The Shape of Mercy: A novel by Susan Meissner gives a reader a lot to think about. I was convicted many times about how I view/judge people too quickly while reading it.

But it also made me think about mercy and all the different ways that we give it/or withhold it.

The author grips you from the first chapter and doesn't let go until the end... And the end will surprise you.

Friday, September 18, 2009

Summer, Where didst Thou Go?

Here it is mid-September and I haven't been very good about updating you on what I've been reading. I finally got another bookshelf so only a few books are left on my floor.

What "light" reading did you get done this summer?

I read Helen Keller's autobiography The Story of My Life in August. Her life is truly an amazing one and it inspired me to greater perseverance when faced with obstacles in life. She worked her whole life perfecting her writing, speech, and reaching out to those around her. How can I do any less?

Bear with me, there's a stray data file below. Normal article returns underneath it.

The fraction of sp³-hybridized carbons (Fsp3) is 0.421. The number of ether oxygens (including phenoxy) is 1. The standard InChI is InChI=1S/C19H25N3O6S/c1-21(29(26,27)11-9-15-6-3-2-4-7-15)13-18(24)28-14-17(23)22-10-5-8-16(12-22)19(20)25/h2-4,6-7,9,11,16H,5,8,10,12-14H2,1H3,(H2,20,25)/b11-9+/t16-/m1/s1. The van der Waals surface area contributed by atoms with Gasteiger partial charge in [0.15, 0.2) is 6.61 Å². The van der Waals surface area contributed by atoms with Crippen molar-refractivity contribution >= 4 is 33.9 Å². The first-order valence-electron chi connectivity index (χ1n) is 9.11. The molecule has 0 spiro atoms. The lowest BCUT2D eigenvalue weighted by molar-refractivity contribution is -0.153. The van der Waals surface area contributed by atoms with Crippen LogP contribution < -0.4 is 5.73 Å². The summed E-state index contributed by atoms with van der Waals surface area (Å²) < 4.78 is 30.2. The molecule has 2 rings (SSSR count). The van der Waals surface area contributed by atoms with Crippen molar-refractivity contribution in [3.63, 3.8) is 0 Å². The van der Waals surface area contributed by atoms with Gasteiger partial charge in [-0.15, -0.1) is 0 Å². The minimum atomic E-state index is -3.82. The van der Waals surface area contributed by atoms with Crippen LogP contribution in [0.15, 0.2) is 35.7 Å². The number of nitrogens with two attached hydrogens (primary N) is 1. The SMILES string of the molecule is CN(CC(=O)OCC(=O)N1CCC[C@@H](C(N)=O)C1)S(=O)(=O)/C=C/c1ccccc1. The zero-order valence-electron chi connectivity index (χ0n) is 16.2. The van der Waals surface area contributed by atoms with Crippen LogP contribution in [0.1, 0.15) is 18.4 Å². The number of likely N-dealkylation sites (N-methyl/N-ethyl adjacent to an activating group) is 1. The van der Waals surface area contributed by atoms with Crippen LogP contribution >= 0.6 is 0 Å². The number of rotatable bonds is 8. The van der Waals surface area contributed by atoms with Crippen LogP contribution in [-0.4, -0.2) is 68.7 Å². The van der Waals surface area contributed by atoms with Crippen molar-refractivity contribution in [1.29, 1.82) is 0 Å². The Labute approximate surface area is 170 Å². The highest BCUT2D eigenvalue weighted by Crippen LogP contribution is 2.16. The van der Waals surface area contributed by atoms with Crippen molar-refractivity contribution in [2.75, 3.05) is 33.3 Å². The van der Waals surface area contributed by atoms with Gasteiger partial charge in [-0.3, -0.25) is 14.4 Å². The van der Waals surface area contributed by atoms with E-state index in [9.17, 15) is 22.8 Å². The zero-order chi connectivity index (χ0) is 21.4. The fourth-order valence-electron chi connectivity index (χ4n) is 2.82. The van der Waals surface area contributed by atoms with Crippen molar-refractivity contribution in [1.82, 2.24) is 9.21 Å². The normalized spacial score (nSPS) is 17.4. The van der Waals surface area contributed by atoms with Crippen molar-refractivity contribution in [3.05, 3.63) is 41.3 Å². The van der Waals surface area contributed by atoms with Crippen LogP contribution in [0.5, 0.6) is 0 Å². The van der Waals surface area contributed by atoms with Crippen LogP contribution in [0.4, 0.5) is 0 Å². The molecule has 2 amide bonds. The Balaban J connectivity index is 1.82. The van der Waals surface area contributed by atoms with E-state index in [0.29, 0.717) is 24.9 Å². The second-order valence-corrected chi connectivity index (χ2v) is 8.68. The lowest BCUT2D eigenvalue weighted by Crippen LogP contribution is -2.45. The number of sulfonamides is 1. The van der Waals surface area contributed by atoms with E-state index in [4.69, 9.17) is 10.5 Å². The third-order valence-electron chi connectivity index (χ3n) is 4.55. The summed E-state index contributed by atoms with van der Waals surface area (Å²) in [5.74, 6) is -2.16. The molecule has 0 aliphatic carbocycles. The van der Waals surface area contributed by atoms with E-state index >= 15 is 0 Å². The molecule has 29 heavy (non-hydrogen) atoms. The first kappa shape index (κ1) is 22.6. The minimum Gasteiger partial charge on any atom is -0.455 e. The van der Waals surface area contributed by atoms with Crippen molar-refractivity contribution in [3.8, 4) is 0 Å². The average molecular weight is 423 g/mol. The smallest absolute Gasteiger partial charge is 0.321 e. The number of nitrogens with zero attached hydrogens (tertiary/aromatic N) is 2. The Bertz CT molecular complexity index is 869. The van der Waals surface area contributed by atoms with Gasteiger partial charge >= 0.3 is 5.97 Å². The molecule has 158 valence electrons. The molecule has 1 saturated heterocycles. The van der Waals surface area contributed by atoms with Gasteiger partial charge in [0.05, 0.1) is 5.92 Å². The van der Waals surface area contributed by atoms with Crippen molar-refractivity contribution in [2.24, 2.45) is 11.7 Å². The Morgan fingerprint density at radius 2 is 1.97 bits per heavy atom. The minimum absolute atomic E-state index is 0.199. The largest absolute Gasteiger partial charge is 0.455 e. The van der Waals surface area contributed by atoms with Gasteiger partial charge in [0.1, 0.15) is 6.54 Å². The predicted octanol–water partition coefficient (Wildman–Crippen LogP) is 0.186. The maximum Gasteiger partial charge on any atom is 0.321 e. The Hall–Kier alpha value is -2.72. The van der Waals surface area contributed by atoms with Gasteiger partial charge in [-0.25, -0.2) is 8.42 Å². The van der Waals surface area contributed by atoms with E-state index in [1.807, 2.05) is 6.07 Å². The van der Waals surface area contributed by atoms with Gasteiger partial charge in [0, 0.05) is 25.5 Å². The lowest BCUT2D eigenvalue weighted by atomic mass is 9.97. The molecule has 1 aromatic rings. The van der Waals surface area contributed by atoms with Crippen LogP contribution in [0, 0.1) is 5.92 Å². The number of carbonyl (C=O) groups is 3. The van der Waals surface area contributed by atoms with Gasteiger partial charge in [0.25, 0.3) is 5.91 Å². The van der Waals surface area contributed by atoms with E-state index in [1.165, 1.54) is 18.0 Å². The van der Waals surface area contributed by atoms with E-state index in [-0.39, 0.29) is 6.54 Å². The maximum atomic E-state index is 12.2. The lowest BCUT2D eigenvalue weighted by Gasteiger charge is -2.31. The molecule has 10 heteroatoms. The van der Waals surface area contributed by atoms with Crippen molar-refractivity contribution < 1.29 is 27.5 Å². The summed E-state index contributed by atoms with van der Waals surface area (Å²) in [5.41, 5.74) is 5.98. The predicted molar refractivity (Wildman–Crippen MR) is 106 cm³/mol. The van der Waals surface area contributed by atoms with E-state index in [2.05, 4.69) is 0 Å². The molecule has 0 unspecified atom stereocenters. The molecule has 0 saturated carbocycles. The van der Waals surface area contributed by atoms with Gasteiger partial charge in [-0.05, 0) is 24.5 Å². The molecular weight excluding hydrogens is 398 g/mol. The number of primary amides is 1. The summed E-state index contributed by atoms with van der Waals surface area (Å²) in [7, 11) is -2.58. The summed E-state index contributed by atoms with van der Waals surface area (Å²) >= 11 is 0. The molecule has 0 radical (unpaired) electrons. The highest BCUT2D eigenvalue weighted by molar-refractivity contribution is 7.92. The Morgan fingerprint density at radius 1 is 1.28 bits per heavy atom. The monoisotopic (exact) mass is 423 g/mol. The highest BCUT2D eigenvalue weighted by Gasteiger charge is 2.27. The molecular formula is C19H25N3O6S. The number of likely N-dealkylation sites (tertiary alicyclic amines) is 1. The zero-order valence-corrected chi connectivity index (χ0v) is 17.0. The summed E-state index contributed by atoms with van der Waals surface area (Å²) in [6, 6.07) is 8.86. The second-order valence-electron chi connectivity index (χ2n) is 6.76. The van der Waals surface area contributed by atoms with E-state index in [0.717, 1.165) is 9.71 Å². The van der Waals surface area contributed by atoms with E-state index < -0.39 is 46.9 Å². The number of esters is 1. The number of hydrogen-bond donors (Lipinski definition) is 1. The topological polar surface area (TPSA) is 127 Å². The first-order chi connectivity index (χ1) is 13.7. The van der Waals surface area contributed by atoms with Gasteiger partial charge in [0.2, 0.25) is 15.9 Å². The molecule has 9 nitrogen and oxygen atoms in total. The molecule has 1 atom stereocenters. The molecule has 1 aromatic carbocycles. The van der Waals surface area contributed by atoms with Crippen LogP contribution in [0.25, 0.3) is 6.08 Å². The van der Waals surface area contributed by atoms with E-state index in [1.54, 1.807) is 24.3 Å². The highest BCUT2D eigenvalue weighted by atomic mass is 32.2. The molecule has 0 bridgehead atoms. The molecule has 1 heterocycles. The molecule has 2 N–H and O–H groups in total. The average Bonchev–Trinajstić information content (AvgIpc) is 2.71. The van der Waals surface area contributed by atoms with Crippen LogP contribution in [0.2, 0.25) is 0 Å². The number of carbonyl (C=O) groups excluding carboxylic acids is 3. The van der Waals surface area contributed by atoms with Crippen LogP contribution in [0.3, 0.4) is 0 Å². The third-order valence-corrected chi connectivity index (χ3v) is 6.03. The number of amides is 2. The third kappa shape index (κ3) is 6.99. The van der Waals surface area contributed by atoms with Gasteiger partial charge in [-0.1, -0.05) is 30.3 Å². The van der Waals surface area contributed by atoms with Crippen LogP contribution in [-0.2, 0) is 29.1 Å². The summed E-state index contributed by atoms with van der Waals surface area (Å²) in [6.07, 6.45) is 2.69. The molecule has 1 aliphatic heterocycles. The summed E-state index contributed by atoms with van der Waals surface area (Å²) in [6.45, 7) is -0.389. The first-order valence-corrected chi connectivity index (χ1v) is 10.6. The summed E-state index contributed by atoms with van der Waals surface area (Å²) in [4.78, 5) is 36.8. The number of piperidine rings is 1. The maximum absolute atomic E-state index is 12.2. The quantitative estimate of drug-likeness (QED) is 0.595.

Another inspiring novel is My Hands Came Away Red by Lisa McKay. Her first book is very well written, in fact I had to remind myself that it wasn't a true story! The research and background for it is based on stories from humanitarian relief workers and missionaries. I look forward to her future books.

Do you have any recommendations?

Tuesday, July 28, 2009

Summer Reading

Where has this summer gone?

Here is a quick list of what I've been reading!
  • Don't Waste Your Life by John Piper
  • Nicholas Nickleby by Charles Dickens
  • A Thousand Shall Fall by Brodie & Brock Thoene
  • Say To this Mountain by Brodie & Brock Thoene
  • The Shack by Wm. Paul Young